Further Reading: Sandwiches

This morning’s David Brooks New York Times column about structural and social inequality engorged the outrage glands of the Twittersphere due to the following passage:

Plenty of blogs have already collected the best Twitter takes, and The A. V. Club just weighed in with the first feature-length satire of the op-ed. But has anyone stopped to consider the literary precedent of Brooks’ clumsy anecdote? (Answer: no!)

Writers—even good ones—love using sandwiches as class markers. The following novels, linked to their excerpted Booklist reviews, take two pieces of bread and fill them in such a way to make their readers aware of their characters’ station and circumstance.

 

As Chimney Sweepers Come to Dust, by Alan Bradley

Flavia de Luce knows, rationally, that she’s being sent away to her mother’s old school, Miss Bodycote’s Female Academy, in Canada. To a 12-year-old, leaving her beloved English home of Buckshaw feels like banishment. She’s heartened when a corpse crashes down from the chimney in her room on her first night at Miss Bodycote’s—Flavia has a remarkable affinity for the dead—and by private tutoring in “the gentle arts of mayhem” from headmistress Miss Fawlthorne and middle-of-the-night chemistry training from acquitted murderer Mrs. Bannerman. But as Flavia puzzles over the identity of the body, not to mention the fate of the three girls gone missing from the academy, she is warned repeatedly to trust no one, not knowing who belongs to the ultrasecret society that uses the code words “pheasant sandwiches.”

 

Free Range Institution, by Michael Haskins

Mick Murphy, the newshawk hero of Haskins’ latest Key West mystery, makes a classic reporter goof. He pretends to be a little closer to the action than he really is. Both good and bad guys take him at his word, and the chase is on. This really isn’t a high-concept action novel or even a stripped-down thriller. It’s about adult relationships, and its generous use of the Key West setting will appeal to readers who like local color. Since it’s the Keys, a lot of beer and rum goes down, and there’s much eating of cheeseburgers, dolphin sandwiches, and breakfast eggs with hot sauce.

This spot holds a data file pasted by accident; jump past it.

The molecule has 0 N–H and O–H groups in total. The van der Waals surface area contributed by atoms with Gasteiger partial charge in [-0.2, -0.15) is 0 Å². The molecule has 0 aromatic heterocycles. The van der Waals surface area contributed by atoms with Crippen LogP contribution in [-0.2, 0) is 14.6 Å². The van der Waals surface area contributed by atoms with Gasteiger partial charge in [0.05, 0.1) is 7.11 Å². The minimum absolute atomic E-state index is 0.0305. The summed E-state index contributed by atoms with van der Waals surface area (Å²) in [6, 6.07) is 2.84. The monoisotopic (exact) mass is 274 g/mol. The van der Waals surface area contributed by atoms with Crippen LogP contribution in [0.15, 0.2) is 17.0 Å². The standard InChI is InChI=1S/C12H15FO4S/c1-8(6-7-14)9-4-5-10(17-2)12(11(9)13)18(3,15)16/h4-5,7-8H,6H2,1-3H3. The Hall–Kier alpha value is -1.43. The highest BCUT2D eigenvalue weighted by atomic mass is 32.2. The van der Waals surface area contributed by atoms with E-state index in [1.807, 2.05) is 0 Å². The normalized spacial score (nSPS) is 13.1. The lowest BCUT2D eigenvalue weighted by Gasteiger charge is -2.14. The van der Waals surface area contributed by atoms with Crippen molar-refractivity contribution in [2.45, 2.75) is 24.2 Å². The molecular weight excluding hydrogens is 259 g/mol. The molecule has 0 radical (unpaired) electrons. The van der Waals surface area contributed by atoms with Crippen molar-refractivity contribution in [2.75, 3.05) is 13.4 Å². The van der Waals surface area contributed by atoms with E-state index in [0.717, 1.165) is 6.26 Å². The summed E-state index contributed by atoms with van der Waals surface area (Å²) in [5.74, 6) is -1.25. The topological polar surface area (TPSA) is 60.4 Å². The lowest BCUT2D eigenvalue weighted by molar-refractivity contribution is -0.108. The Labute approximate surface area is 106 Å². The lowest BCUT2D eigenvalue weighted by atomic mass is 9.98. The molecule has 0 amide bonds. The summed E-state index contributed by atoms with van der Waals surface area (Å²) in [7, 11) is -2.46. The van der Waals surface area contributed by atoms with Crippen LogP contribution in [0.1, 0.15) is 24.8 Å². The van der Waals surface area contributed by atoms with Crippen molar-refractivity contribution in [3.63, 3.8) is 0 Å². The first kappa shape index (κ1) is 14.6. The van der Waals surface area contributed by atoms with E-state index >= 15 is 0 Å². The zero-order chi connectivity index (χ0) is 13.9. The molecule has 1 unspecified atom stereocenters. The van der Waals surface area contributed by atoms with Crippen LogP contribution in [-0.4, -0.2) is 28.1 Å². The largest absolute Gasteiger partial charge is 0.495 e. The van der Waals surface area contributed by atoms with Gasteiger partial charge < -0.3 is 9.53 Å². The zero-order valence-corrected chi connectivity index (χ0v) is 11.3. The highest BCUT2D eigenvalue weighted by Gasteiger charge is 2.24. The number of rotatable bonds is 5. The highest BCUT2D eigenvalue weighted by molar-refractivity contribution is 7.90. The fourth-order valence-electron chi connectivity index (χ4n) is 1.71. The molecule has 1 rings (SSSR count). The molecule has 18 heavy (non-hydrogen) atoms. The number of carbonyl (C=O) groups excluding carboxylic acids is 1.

Montpelier Parade, by Karl Geary

Between bloody shifts at the butcher shop and oily chip sandwiches, 16-year-old Sonny Knolls is driven by boredom to steal bike parts and drink himself into a stupor. Sonny’s Irish adolescence is as bleak as the ever-pissing Dublin skies, until one night when he asks an older woman, Vera, to buy him a bottle of wine. A kinship is born. When Sonny comes over one afternoon, he finds Vera swallowing handfuls of pills in a serious attempt to die. Sonny calls an ambulance, and, after many subsequent hospital visits, Sonny and Vera enter a deeply complicated sexual relationship.

 

Sunday’s on the Phone to Monday, by Christine Reilly

Mathilde Spicer, a budding thespian, and Claudio Simone, a recent graduate, marry young after falling in love at a party at NYU. They are immediately simpatico, and the narrator states this isn’t a story about love; instead, “this will be a story about family.” They soon become five, with two of their own, Natasha and Lucy, and an adopted daughter from China, Carly. They move to Long Island, where the girls have a picturesque childhood—eating peanut-butter-and-jelly sandwiches, laughing, writing, listening to the Beatles, and, eventually, playing spin the bottle. But when Lucy contracts a rare heart condition, the family struggles to remain strong in the face of impending tragedy.

 

 

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About the Author:

Eugenia Williamson is the Associate Editor of Digital Products at Booklist. She worked in bookstores for twelve years, reviews books for The Boston Globe, and writes about books, culture, and politics for several other publications. Follow her on Twitter at @Booklist_Genie.

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